Similar to method that credit card companies use to lock a card that appears to have been stolen, USCIS may now lock SSNs in E-Verify that appear to have been used fraudulently. USCIS will use a combination of algorithms, detection reports and analysis to identify patterns of fraudulent SSN use and then lock the number in E-Verify. The agency says that this step will help to deter and prevent fraudulent use of SSNs in the E-Verify system.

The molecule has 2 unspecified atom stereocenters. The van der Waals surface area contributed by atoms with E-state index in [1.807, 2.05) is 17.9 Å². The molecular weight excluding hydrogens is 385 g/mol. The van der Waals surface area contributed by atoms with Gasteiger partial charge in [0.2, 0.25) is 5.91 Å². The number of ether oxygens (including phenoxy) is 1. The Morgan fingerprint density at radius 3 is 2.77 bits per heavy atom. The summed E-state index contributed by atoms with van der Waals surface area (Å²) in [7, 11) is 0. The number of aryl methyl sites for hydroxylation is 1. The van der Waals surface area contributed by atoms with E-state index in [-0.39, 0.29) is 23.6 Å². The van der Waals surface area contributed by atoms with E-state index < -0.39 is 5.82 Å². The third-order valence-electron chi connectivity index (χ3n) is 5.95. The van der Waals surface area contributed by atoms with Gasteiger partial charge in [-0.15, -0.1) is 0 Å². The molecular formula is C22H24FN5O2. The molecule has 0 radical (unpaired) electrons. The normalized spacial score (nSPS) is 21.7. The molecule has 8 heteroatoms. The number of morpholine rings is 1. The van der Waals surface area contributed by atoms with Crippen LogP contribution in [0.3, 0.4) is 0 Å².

If an employee attempts to use a locked SSN, E-Verify will generate a “Tentative Nonconfirmation” (TNC). The employee receiving the TNC will have the opportunity to contest the finding at a local Social Security Administration (SSA) field office. If an SSA field officer confirms the employee’s identity correctly matches the SSN, the TNC will be converted to “Employment Authorized” status in E-Verify.